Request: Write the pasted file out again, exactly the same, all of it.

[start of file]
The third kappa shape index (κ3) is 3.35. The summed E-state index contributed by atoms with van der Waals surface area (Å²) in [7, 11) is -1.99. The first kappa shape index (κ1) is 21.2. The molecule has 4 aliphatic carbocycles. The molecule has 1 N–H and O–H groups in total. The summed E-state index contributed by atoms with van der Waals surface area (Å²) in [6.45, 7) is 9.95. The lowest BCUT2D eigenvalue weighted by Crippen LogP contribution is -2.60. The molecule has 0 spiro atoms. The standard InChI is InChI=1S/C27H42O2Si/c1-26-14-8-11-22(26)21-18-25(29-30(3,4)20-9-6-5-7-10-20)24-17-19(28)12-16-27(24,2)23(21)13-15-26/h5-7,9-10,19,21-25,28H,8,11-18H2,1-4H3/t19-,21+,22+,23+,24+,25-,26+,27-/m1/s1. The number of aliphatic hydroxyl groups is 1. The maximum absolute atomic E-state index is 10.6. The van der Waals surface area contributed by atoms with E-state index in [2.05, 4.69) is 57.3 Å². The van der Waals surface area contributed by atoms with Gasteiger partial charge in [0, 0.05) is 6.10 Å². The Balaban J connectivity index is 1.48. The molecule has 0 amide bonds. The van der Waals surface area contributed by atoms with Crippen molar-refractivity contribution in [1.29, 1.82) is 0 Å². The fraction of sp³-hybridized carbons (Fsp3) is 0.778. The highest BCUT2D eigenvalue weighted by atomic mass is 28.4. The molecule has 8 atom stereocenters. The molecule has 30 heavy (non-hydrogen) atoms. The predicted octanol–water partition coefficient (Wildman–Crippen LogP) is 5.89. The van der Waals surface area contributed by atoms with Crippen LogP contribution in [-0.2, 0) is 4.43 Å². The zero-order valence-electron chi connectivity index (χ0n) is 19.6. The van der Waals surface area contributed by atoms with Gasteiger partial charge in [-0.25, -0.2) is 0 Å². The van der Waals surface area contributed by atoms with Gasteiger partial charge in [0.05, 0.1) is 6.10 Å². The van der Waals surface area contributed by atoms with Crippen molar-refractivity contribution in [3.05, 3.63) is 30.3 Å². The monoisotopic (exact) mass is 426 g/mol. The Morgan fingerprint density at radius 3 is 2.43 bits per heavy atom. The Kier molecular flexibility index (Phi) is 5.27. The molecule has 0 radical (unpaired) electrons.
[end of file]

The third kappa shape index (κ3) is 3.35. The summed E-state index contributed by atoms with van der Waals surface area (Å²) in [7, 11) is -1.99. The first kappa shape index (κ1) is 21.2. The molecule has 4 aliphatic carbocycles. The molecule has 1 N–H and O–H groups in total. The summed E-state index contributed by atoms with van der Waals surface area (Å²) in [6.45, 7) is 9.95. The lowest BCUT2D eigenvalue weighted by Crippen LogP contribution is -2.60. The molecule has 0 spiro atoms. The standard InChI is InChI=1S/C27H42O2Si/c1-26-14-8-11-22(26)21-18-25(29-30(3,4)20-9-6-5-7-10-20)24-17-19(28)12-16-27(24,2)23(21)13-15-26/h5-7,9-10,19,21-25,28H,8,11-18H2,1-4H3/t19-,21+,22+,23+,24+,25-,26+,27-/m1/s1. The number of aliphatic hydroxyl groups is 1. The maximum absolute atomic E-state index is 10.6. The van der Waals surface area contributed by atoms with E-state index in [2.05, 4.69) is 57.3 Å². The van der Waals surface area contributed by atoms with Gasteiger partial charge in [0, 0.05) is 6.10 Å². The Balaban J connectivity index is 1.48. The molecule has 0 amide bonds. The van der Waals surface area contributed by atoms with Crippen molar-refractivity contribution in [1.29, 1.82) is 0 Å². The fraction of sp³-hybridized carbons (Fsp3) is 0.778. The highest BCUT2D eigenvalue weighted by atomic mass is 28.4. The molecule has 8 atom stereocenters. The molecule has 30 heavy (non-hydrogen) atoms. The predicted octanol–water partition coefficient (Wildman–Crippen LogP) is 5.89. The van der Waals surface area contributed by atoms with Crippen LogP contribution in [-0.2, 0) is 4.43 Å². The zero-order valence-electron chi connectivity index (χ0n) is 19.6. The van der Waals surface area contributed by atoms with Gasteiger partial charge in [-0.25, -0.2) is 0 Å². The van der Waals surface area contributed by atoms with Gasteiger partial charge in [0.05, 0.1) is 6.10 Å². The van der Waals surface area contributed by atoms with Crippen molar-refractivity contribution in [3.05, 3.63) is 30.3 Å². The monoisotopic (exact) mass is 426 g/mol. The Morgan fingerprint density at radius 3 is 2.43 bits per heavy atom. The Kier molecular flexibility index (Phi) is 5.27. The molecule has 0 radical (unpaired) electrons.